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In laser cooling, with a model of a 2-level atomic system, spontaneous emission is stated to be dependent on the "natural line width" of the excited state of the atom. This width is defined as the inverse of the lifetime of the state. In a picture in the same article, however, this line width is represented as the width of the excited state itself (due uncertainty principle I believe). This is confusing to me, as I was persuaded that the line width was the width of the transition line from excited state to ground state.

Are these notions the same thing or in some way related?

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As it turns out, the excited states of an atom are not really, strictly speaking, eigenstates. That is, they're eigenstates of the atomic hamiltonian, but they are not eigenstates of the atom-plus-EM-field hamiltonian. How do we know? Well, if you prepare such a state (excited atom, empty field) and then you leave it alone, then it will change: the atom will decay to the ground state, emitting a photon. Eigenstates of the full system never change - they're stationary states - so these excited states of the atom can't be eigenstates of the full hamiltonian.

What they are is resonances, which turn out to be fairly tricky to actually define. (For more on this, see 'Decay theory of unstable quantum systems', L. Fonda et al., Rep. Prog. Phys. 41 no. 4587 (1978).) This means is that they have a finite lifetime $\tau$, and equivalently they do not have a well-defined energy and have a finite natural linewidth $\Delta\omega$. These two are Fourier-dual versions of each other, so it is no surprise that they satisfy the relation $$ \tau·\Delta\omega\approx1, $$ with the precise details depending on what exactly each symbol means.

In particular, the finite natural linewidth of the excited state means that you can excite the atom to it from the ground state even with an almost-monochromatic (i.e. finitely but very sharp) laser at a frequency that is not the centre frequency of the level. In other words, the width of the level and the natural width of the transition are exactly the same thing.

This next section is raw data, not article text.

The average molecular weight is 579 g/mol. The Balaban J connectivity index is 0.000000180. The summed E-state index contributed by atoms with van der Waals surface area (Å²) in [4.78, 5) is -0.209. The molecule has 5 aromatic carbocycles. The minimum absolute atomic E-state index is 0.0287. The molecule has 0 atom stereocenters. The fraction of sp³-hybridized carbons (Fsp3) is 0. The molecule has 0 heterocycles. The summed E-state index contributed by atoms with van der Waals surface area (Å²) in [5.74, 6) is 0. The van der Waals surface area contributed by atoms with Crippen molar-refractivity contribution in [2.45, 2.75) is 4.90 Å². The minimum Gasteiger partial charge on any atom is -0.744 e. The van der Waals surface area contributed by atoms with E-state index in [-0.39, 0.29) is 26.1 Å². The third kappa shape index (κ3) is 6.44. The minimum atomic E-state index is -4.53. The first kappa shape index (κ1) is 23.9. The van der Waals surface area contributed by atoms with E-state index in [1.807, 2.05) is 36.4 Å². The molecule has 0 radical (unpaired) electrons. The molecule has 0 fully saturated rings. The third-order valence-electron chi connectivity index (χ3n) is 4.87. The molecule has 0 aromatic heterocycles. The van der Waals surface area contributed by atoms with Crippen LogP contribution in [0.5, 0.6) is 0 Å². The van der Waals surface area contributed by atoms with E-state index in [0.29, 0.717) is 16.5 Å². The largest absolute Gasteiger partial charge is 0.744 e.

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If I understand your question correctly, you are confusing between two definitions of "width". One is the spread of the spectral line and the other is the lifetime of the atom in excited state. Well, these two are related(as you guessed) by uncertainty principle. $\Delta E\,\Delta t = h/4\pi$. So if the time the atom spends in excited state is less, the energy spread will be more and vice versa. So any one of them can be thought as the measure of linewidth.

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  • $\begingroup$ I see... so the more time the atom sits in the excited state, the less the energy distribution will be "wide" (I imagine a lorentzian curve) ? So when the article I'm reading states W=1/t t is referring to the time the atom sits in the excited state (after having absorbed a photon)? I find this a little tricky sorry $\endgroup$ – user94213 Sep 30 '15 at 13:51
  • $\begingroup$ Yes exactly that. But don't mind if it's not easy grasp, even Hisenberg found this uncertainty a little trickier than the other one. $\endgroup$ – Ari Sep 30 '15 at 17:06

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